Toward the end of the sixteenth century the necessity for the correction of the calendar became more urgently manifest and Pope Gregory XIII invited Father Clavius, S.J., to take up the subject. At this time also, as is described by Pope Leo XIII in his Motu Proprio of 1891, “Gregory XIII [nearly half a century before the condemnation of Galileo] ordered a tower to be erected in a convenient part of the Vatican buildings and to be fitted out with the greatest and best instruments of the time. There he held the meetings of the learned men to whom the reform of the calendar had been entrusted. The tower stands to this day a witness to the munificence of its founder. It contains a meridian line by Ignazio Danti of Perugia, with a round marble plate in the centre, adorned with scientific designs. When touched by the rays of the sun that are allowed to enter from above, the designs demonstrate the error of the old reckoning and the correctness of the reform.” It was evidently the intention of the Pope that there should be, as a permanent institution in Rome, an astronomical observatory fully equipped and supported by the revenues of the Holy See and with a prominent scientist at its head. This purpose has been constantly kept in mind by the Popes ever since, though not long after Gregory’s time, but not at all because of any opposition to science, the observatory founded by him came for more than a century not to be used for the purpose intended because its place was supplied by another Roman institution directly under the patronage of the Popes.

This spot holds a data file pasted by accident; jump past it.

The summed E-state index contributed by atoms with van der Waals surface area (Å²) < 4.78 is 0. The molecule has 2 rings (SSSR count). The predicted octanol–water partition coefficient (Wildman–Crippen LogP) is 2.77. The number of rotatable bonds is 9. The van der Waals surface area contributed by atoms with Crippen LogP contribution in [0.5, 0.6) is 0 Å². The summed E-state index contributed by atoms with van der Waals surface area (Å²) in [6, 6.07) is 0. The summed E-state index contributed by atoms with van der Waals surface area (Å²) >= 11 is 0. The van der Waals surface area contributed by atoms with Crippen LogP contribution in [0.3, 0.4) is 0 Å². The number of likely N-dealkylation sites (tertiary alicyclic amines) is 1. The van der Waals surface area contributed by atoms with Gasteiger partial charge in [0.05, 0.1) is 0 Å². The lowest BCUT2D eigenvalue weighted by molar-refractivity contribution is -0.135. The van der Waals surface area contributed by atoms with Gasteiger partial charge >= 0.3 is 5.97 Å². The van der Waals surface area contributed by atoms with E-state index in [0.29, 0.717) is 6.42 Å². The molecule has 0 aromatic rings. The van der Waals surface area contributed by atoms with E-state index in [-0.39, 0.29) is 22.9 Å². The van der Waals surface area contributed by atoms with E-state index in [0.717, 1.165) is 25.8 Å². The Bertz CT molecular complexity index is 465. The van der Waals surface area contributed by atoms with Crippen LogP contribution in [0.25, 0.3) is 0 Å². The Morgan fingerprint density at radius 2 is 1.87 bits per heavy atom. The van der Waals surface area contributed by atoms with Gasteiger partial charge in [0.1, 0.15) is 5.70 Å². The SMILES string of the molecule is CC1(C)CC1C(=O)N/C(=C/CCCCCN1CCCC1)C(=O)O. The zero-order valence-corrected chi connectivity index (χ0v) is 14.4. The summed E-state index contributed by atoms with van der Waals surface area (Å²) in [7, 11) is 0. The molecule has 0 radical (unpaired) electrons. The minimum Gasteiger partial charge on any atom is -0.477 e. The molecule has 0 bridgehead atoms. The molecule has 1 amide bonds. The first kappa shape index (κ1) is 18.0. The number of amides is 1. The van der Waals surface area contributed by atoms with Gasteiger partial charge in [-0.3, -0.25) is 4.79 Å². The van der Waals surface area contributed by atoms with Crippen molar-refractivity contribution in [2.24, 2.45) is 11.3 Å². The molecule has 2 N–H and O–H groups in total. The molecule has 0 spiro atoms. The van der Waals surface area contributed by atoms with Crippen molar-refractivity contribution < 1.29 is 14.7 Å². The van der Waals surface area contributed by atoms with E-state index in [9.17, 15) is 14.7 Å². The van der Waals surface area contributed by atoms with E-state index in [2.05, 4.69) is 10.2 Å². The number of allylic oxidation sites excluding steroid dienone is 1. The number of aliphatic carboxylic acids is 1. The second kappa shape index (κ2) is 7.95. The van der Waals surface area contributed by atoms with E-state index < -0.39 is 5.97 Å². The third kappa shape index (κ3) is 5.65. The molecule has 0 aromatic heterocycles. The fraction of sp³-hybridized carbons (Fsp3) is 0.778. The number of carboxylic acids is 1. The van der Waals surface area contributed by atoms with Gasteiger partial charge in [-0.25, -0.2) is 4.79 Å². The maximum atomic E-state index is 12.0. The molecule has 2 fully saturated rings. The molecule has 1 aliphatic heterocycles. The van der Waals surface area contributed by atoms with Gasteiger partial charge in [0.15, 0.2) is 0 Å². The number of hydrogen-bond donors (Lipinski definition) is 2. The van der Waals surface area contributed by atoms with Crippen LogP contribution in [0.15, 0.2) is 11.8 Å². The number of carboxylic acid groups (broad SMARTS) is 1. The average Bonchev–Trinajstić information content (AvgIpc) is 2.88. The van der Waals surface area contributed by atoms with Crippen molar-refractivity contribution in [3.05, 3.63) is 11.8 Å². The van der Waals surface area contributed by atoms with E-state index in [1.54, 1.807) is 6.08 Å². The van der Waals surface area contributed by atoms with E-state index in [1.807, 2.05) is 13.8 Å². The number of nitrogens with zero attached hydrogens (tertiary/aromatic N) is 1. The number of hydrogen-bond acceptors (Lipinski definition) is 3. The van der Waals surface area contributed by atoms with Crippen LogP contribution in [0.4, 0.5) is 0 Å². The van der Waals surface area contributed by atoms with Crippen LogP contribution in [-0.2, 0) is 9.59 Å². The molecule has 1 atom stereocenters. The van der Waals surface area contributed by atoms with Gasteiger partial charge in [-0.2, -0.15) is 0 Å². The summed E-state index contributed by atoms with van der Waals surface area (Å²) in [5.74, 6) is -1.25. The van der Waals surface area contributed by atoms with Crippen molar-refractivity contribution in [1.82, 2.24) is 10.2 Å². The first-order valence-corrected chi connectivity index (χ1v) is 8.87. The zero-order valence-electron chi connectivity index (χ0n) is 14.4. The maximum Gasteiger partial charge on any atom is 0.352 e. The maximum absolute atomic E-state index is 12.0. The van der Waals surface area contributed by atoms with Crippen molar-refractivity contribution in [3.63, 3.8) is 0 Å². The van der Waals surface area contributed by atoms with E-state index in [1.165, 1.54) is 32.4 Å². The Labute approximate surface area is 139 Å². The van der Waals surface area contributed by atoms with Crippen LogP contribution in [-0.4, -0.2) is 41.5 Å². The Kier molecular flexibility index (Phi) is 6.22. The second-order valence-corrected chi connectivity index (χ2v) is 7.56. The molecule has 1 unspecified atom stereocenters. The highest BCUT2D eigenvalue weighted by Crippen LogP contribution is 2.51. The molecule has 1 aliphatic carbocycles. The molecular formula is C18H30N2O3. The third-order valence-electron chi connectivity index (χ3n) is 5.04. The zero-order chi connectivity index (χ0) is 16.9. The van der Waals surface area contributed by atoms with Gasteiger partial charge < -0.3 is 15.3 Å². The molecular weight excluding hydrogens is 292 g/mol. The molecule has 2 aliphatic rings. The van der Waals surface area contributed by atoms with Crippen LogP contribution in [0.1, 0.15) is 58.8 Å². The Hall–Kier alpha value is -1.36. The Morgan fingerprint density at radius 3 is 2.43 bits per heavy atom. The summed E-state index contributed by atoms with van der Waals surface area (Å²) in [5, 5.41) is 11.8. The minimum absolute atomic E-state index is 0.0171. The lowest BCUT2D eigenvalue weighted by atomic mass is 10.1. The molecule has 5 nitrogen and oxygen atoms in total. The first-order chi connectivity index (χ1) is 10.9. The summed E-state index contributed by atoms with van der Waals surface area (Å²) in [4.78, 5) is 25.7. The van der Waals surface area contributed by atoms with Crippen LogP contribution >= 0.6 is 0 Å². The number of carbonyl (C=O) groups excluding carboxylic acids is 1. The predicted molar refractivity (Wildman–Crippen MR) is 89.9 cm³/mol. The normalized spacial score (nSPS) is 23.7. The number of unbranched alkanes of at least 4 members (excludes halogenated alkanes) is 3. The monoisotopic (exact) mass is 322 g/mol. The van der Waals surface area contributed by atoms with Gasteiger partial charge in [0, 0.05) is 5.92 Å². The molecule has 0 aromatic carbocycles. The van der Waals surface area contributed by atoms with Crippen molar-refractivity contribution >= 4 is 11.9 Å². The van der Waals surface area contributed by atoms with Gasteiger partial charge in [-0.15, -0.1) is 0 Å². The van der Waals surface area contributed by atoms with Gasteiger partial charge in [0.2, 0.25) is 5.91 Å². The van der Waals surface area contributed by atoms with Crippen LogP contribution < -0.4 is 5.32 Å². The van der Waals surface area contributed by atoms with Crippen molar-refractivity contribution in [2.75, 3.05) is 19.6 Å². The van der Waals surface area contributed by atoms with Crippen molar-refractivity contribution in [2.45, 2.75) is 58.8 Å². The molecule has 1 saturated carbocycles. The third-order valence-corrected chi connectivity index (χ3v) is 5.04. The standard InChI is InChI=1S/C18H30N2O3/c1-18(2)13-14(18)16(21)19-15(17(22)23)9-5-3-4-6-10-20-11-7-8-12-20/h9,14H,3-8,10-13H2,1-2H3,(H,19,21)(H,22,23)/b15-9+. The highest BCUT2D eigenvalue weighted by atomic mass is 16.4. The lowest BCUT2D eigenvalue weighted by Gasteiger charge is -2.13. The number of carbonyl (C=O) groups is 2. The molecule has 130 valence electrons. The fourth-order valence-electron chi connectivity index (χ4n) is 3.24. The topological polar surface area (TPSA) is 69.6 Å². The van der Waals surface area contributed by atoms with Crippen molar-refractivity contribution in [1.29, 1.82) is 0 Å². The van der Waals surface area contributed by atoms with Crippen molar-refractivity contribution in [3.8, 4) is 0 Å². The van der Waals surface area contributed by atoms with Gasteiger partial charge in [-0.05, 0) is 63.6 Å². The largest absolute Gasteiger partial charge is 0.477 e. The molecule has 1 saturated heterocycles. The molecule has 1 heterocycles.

This was the Roman College, the great central school of the Jesuits, in the capital of Christendom. That Order was scarcely fifty years in existence in Pope Gregory XIII’s time, yet it was to a member of it that the Pope turned for expert scientific direction in the correction of the calendar. During the next three centuries science as patronized by the Popes in Rome was mainly in the hands of the Jesuits. When it is recalled that this Order is directly under the control of the Pope, the professed members taking a special vow of obedience to him, it will be understood that the Jesuit policy with regard to science must be taken as representing the Papal position in its regard. If it is further recalled that Poggendorff in his Biographical Lexicon of Men Eminent in Science gives the names of some 500 Jesuits, though the Order was not in a position to do any work in science until 1550, it will be readily appreciated that the Popes acted wisely to encourage an institute so prolific in eminent scientists in its scientific work at the Roman College, rather than maintain a separate scientific department at the Vatican.
James J. Walsh, The Popes and Science (1908)